FIG. 2a presents an elevated view of a typical single post implant 7 with a perforation 9 to allow for ingress of bone growth for additional reinforcement. Prosthesis 1 may be removed by application of opposing force between surface 20 of the prosthesis and surface 19 of the post abutment 6. Since the forces are in opposition, minimal pulling or twisting forces are transmitted to implant post 7 with less chance of loosening the implant or breaking the prosthesis. Multiple shelves 19 and 29 accommodate different elevations for the proper design of and access to the window of the prosthesis. FIG. 2c shows the plan view of the top of the abutment post with the shelves or steps 19 and 29 extending for some distance around the circumference of the post abutment 6.
FIG. 2b shows the elevated sectional view through the post implant 7. Shelf 19 and opposing flat-topped window ledge 20 show the area of force application. FIG. 3 illustrates the use of a tool 21 to pry between shelf 19 and ledge 20 to part the cement in the bonding space 18 by the application of levered force. The proper choice of cement joining the surface of abutment 6 and the internal aspect of prosthesis 1 determines the maximum force needed for removal.
FIG. 3 gives an elevated sectional view of one member of the prosthesis 1 and a post implant 7 with its attached abutment 6. The step or shelf 19 of the abutment 6 and the opposing flat-topped ledge 20 of the window in prosthesis 1 form the gapped parallel mating surfaces against which the prying instrument is worked. The flat blade of the prying instrument applies force to the opposing surfaces 19 and 20 and shears the cement bond in the bonding space 18 to release the fixed retrievable prosthesis 1.
Whereas these drawings and descriptions shown herein for the purpose of illustrating the invention show more than one tooth being replaced, the method and apparatus described apply to a single tooth replacement site. These and other variations of the present invention may be made which fall within the scope of the appended claims even though such variations were not related above.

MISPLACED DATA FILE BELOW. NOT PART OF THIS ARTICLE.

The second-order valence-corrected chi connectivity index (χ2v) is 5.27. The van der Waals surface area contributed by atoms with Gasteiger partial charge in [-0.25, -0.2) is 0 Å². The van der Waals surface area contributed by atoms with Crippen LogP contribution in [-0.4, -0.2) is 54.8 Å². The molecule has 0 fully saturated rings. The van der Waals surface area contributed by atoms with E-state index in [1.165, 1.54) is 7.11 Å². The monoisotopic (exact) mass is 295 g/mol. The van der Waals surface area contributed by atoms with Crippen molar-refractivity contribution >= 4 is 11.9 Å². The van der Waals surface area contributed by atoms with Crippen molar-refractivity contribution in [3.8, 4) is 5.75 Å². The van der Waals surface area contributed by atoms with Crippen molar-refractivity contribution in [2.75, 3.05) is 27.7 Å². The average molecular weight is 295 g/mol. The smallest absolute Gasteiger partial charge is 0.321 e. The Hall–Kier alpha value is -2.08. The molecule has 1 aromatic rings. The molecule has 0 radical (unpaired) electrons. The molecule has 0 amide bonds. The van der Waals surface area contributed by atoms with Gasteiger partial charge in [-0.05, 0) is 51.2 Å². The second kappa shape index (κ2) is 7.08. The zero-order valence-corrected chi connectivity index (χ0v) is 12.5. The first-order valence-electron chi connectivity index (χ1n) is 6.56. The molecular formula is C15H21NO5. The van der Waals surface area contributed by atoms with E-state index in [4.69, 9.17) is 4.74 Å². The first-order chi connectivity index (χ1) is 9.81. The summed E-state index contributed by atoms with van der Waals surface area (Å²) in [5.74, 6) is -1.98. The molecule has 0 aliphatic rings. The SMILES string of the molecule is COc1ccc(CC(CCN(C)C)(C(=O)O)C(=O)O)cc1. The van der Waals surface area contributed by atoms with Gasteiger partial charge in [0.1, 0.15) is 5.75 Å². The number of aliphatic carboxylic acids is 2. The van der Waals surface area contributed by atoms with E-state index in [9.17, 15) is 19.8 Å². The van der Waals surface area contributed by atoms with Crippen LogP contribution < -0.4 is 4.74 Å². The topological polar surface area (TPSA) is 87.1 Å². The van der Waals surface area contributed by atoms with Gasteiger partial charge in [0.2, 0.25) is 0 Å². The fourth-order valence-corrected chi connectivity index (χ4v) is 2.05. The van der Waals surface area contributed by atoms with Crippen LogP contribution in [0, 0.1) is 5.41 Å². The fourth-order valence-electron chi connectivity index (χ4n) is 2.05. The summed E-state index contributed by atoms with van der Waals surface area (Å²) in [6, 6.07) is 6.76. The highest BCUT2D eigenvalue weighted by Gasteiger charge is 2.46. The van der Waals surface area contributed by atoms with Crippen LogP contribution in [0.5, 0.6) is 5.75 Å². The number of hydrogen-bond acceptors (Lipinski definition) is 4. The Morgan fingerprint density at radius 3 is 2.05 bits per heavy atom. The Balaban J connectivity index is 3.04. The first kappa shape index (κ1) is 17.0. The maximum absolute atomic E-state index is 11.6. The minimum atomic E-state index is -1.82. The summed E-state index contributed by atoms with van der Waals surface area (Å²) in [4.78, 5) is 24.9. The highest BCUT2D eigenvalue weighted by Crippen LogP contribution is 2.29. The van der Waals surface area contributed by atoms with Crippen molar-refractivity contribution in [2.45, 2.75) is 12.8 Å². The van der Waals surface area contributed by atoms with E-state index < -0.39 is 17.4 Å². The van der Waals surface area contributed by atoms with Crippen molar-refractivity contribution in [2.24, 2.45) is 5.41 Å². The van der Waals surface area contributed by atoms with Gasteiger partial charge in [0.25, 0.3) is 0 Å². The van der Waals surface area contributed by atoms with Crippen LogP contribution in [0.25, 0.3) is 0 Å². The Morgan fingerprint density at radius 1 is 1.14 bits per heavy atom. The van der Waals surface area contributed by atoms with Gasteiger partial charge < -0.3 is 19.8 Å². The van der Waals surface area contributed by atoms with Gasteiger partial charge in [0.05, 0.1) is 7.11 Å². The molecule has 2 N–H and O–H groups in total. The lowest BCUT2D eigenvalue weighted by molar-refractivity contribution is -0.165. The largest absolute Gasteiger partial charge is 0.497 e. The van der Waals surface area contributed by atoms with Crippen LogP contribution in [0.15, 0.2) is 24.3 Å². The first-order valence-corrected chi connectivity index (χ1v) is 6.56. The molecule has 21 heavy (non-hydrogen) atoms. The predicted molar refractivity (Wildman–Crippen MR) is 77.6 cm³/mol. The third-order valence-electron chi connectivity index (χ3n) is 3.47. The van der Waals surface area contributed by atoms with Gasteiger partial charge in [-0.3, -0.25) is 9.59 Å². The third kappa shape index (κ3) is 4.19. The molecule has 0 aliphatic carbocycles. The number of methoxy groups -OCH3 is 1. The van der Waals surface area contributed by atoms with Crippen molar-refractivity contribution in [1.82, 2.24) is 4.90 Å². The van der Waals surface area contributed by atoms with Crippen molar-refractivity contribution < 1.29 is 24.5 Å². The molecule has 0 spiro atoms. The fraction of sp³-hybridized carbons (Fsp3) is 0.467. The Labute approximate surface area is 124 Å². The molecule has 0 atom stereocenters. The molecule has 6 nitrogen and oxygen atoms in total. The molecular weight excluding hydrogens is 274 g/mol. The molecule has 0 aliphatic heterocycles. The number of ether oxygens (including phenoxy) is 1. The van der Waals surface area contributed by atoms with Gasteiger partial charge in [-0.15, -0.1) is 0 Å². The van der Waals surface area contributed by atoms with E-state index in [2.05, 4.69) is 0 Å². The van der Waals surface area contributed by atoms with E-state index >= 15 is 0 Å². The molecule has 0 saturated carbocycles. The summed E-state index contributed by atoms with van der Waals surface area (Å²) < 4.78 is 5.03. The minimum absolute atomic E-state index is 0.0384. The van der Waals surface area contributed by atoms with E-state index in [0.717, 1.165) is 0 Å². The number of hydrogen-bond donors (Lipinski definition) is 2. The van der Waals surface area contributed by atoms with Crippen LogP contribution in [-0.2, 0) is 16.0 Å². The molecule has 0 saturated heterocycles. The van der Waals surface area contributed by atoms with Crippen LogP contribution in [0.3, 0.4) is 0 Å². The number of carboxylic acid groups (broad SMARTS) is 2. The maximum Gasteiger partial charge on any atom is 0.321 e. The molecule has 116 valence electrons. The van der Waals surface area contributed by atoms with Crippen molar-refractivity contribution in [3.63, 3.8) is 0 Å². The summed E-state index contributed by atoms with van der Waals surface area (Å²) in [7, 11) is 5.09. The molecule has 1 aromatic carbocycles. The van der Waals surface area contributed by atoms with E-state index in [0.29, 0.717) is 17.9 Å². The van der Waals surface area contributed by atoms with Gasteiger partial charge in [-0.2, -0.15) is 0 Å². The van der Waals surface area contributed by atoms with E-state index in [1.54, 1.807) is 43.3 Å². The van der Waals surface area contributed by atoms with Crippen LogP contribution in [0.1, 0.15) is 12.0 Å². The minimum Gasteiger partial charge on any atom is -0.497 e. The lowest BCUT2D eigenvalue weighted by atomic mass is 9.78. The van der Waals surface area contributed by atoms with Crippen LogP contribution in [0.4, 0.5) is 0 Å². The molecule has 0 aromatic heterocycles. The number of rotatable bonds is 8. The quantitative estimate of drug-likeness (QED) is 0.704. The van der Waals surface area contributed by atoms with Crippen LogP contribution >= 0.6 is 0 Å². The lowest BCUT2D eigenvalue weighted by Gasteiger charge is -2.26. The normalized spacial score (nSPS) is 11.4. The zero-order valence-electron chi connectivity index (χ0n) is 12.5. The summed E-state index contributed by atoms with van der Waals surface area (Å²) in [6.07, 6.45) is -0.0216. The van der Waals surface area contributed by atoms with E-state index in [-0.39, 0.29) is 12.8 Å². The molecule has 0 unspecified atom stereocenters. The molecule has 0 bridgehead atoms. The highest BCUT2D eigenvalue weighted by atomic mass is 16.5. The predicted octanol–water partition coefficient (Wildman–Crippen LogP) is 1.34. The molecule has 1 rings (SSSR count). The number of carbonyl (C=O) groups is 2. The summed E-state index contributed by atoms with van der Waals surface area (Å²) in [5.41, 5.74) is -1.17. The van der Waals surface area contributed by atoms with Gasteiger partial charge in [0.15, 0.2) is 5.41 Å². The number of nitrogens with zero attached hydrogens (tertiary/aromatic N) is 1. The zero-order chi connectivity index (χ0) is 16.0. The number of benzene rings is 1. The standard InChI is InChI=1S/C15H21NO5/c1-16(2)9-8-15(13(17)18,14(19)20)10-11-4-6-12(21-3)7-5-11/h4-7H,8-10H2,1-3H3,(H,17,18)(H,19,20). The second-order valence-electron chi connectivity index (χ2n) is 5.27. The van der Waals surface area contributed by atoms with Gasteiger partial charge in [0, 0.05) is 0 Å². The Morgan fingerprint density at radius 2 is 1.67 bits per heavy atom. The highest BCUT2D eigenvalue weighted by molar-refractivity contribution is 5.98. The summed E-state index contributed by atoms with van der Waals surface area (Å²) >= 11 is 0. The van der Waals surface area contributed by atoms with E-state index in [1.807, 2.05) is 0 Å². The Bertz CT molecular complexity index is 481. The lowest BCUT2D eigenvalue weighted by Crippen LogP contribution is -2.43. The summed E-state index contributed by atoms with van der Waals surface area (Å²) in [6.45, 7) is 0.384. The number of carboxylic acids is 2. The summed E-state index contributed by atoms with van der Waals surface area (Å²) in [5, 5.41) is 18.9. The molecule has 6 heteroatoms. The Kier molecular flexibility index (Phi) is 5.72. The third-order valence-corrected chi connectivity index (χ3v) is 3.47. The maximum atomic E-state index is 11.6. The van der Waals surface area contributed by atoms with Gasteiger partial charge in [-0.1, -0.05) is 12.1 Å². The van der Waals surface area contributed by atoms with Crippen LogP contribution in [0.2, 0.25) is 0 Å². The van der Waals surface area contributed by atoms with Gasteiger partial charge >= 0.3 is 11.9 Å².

The accompanying drawings referred to herein are illustrative of the invention but not restrictive thereto, and, together with the description, serve to explain the principles of the invention.
|Cited Patent||Filing date||Publication date||Applicant||Title|
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|Citing Patent||Filing date||Publication date||Applicant||Title|
|US5897320 *||Jun 28, 1997||Apr 27, 1999||Gittleman; Neal B.||Hydrostatic pressure relieved abutment post|
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|US20110229851 *||Jul 8, 2009||Sep 22, 2011||Accura Holding B.V.||Coupling device and method for coupling in an implant system|
|WO1998016168A1 *||Oct 14, 1997||Apr 23, 1998||Neal B Gittleman||Retrievable cemented prosthodontic apparatus with hydrostatic pressure relieved abutment post|
|WO2004080327A1 *||Mar 11, 2004||Sep 23, 2004||Young Ku Heo||Method for treating a screw-cement retained prosthesis and adjustment for a screw-cement retained prosthesis|
|WO2012132057A1 *||Sep 14, 2011||Oct 4, 2012||Tum Corporation||Denture system, and method for creating and method for repairing denture|
|WO2012132819A1 *||Mar 8, 2012||Oct 4, 2012||Tum Corporation||Denture system, and method for creating and method for repairing denture|
|U.S. Classification||433/180, 433/148|
|International Classification||A61C8/00, A61C3/16|
|Cooperative Classification||A61C3/16, A61C8/0059, A61C8/0069, A61C3/162, A61C8/005, A61C8/0089|
|European Classification||A61C3/16, A61C8/00G1, A61C8/00T|
|Apr 4, 2000||FPAY||Fee payment|
Year of fee payment: 4
|May 5, 2004||REMI||Maintenance fee reminder mailed|
|Oct 15, 2004||LAPS||Lapse for failure to pay maintenance fees|
|Dec 14, 2004||FP||Expired due to failure to pay maintenance fee|
Effective date: 20041015